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- Socket 939 mother board for 4 x 1GB Ram
January 11, 2007, 3:53 pm
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Re: Socket 939 mother board for 4 x 1GB Ram
g. bon wrote:
Your processor has the memory interface on it. Unlike an Intel processor
board, AMD has the memory controller right inside the processor. If the
processor cannot be coaxed to drive the four sticks, it can be because
of an artificial restriction in the BIOS, or it can be a limit of the
processor's memory controller itself. (The AMD documentation,
specifically mentions slowing the clock when four sticks are present,
so the BIOS writers do that for "defaults". Then a user has to fiddle
with it manually, to get further than that.)
To run four sticks, you set "Command Rate" to 2T. The BIOS should have a
setting for that. Just like on Nforce2, the 2T option allows the
address/command bus to settle for two clock cycles, which allows higher
clock rates to be used. The two cycle presentation of command/address,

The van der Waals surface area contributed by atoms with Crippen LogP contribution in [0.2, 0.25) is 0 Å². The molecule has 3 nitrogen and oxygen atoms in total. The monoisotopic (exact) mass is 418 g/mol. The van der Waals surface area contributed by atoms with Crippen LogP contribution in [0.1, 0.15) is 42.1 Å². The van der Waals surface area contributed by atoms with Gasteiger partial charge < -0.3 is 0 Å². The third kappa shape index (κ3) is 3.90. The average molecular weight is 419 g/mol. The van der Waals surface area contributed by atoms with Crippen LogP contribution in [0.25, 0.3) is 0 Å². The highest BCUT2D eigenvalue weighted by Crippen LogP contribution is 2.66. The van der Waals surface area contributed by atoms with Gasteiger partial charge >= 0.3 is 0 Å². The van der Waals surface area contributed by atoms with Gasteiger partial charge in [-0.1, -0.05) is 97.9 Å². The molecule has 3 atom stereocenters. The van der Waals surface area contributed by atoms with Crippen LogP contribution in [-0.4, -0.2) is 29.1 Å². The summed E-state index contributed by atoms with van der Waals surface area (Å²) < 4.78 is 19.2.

reduces performance (because only half the number of commands or
addresses can be sent across the bus), but it does allow a higher clock.
If it is a DFI board, it should offer you plenty of stuff to play with.
You can use the bandwidth display field on the memtest86+ test screen,
to monitor how well your memory adjustments are going. You can, for
example, run memtest86+ with the system default memory settings, then
tweak the settings (2T, plus bump the clock) and run memtest86+ again.
The memory bandwidth display will tell you whether what you are doing
is helping a lot or not. Like whether you are winning the battle...
A tiny bump in Vdimm, if the setting is available, can help. I expect
you were already doing that, when testing at DDR540.
Also, you've tested your old sticks at DDR540. Do the two new sticks
by themselves, also run at DDR540 ? There could be some difference
in the overclock range of the two pairs. But bus loading is what
causes the dramatic shift in max clock, when four DIMMs are present.
Articles like this one, show how aggressively the settings can be
with two sticks or four sticks. On this page, they run four
sticks at 200MHz, with command rate 2T. These memory tests, are
not an attempt to "overclock to the max" on memory, but are intended
to show what is needed for stock speeds. Each board responds in the
same way, because the processor is what sets the limit.
You should also test with Prime95 (mersenne.org) after you are
finished, as it is a more sensitive test that your system is
stable at 100% load.
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